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Business-civic leadership’s urban social responsibility

Naji P Makarem29 October 2015

Mainstream economics attributes economic performance to factor endowments; the characteristics of a national or regional economy expected to impact future output growth and wages. These can be understood as Lego pieces of various colours and shapes needed to produce lucrative products and services. According to this view of the world, the Lego set endowed to cities determines economic performance: Yellow blocks of human capital might be limited to lower educated two-pronged blocks in one region, and higher-educated 5-pronged blocks in another (usually proxied as educational attainment), can explain past or determine future growth and incomes. Factor endowments typically used in growth regressions include population size, the cost of housing, ethnic composition, the industrial structure (often proxied by the share of manufacturing and FIRE industries – Finance, Insurance & Real-estate), innovation (often proxied by patents per capita) and of course educational attainment. Carefully designed econometric models can explain and predict economic outcomes fairly well, given initial factor endowments. They only do so however ‘on average’, evident by persistently high residuals and numerous outliers.

Picture taken by Naji P. Makarem in Los Angeles

Picture taken by Naji P. Makarem in Los Angeles

There are two problems with this approach: First, regions and countries can change the composition of their Lego sets through unpredictable governance mechanisms that create characteristics which the market fails to create, such as by investing in education, infrastructure, changing migration policies and zoning laws. Second, there are much smaller Lego pieces excluded from the analysis, in the form of people, ideas, assets, experience, organisations and capabilities, which can be combined and recombined in a multitude of different ways. The industrial structure of two regions with seemingly comparable initial factor endowments at a given time can evolve and branch out into very different activities, despite initially comparable Lego sets. Their systems of governance can focus on different issues and tackle challenges very differently (as institutional economists and political scientists would argue), and they can combine and recombine smaller Lego pieces in very different ways. Both of these important dynamics are exogenous to econometric models, thus persistently large residuals and outliers in growth regressions.

 

Our in-depth historical case studies of the San Francisco and Los Angeles regions expose the limitations of the growth accounting and other mainstream economic approaches to explaining economic development. We found that given two seemingly very similar Lego sets back in 1970, and you might be surprised by the incredible similarity on so many fronts, the two regions developed their so-called factor endowments and combined their people, ideas, assets organizations and capabilities very differently: The ability of their regional governance systems to respond to major regional challenges and opportunities, through cross-jurisdictional coordination, diverged significantly around 1950; the perceptions and world-views of their business and political leadership vis-à-vis their regional economy and its role in a globalizing world with serious environmental challenges differed starkly since at least as far back as the 1980s; differences in their corporate practices with regards to attitudes towards failure, entrepreneurship, spin-offs and out-sourcing were starkly different; their civil movements organized and responded very differently to social and environmental concerns throughout the 1900s; and their high-end corporate social structures diverged significantly between 1980 and 2010.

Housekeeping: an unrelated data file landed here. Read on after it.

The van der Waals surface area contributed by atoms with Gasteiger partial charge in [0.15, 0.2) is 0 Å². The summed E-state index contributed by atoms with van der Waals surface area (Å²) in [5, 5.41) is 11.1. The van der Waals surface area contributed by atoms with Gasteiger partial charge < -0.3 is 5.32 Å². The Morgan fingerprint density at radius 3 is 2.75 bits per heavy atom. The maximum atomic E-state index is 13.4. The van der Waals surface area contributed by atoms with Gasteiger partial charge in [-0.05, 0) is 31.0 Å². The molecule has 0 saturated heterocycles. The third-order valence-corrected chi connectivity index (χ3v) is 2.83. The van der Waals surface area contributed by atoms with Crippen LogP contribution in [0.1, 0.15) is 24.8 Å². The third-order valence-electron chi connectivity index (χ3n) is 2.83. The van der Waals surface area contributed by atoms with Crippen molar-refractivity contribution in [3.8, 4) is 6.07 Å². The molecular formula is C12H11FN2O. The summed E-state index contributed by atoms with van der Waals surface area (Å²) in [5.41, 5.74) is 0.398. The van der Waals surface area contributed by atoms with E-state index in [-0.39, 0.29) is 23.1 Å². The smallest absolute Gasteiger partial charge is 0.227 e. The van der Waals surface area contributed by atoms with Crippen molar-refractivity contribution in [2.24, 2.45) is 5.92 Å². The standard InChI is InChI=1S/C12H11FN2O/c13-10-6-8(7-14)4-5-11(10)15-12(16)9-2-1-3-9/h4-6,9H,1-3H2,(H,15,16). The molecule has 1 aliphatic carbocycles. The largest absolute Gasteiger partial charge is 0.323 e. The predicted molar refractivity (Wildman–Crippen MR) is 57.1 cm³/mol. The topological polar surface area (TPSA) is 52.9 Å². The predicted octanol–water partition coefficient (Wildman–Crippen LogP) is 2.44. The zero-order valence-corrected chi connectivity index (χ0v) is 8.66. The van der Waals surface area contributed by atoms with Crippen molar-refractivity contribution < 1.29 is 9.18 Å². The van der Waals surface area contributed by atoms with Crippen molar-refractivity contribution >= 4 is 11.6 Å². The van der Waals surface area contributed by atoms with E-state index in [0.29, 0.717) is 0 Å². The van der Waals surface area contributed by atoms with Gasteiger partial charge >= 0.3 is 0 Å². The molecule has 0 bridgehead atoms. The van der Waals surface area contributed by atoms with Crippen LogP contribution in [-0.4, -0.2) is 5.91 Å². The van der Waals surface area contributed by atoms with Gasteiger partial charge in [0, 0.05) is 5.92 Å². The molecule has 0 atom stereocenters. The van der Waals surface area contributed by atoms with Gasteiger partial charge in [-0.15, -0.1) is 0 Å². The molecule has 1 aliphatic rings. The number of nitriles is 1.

Picture taken by Naji P. Makarem in Los Angeles

Picture taken by Naji P. Makarem in Los Angeles

The Bay Area’s social, relational and political contexts created fertile-ground, as our co-author Taner Osman would put it, for break-through technological innovations, start-ups, spin-offs and initiatives by robust actors to flourish. We show that even though these were abundantly planted in both regions, they had greater regional spillovers in the Bay Area, giving rise to an eco-system of world-leading firms and clusters. In LA however comparable events had negligent spillovers beyond the boundaries of large and highly successful vertically-integrated corporations, or the confines of the Hollywood entertainment complex. The culture and relational structure of the San Francisco region, evident in its long civic and political history and in its recent high-end corporate social structure, allowed the region to develop its Lego pieces and to combine and re-combine its smaller Lego blocks in response to economic, technological and environmental challenges and opportunities. Through this recombinatory process the industrial structure developed new innovative firms, products and services in response to the changing economic reality, carving new lucrative industrial pathways for innovators, investors and entrepreneurs. It is through this process that the industrial structure of the Bay Area evolved, branching out into new unchartered and highly lucrative industrial terrains, producing tremendous high-waged employment in the region. As a result, the Bay Area ‘won’ the New Economy, whereas the LA region missed it, for now. This has had important implications to social mobility, personal incomes and public expenditures in the two regions.

 

Back in 1970 a person with a job in LA would have earned a very similar wage to his or her comparable counterpart in the Bay Area (same level of education, recent immigrants or not, and in the same industry and occupation); today there is a staggering difference in their wages across all these comparable groups, with the average person in LA earning 30% less than in the Bay Area. And this was achieved with comparable levels of population growth, openness to immigration and levels of inequality. The Bay Area produced its Lego blocks and combined and recombined its smaller blocks better in response to the challenges and opportunities brought about by technological change, globalization and the emergent New Economy.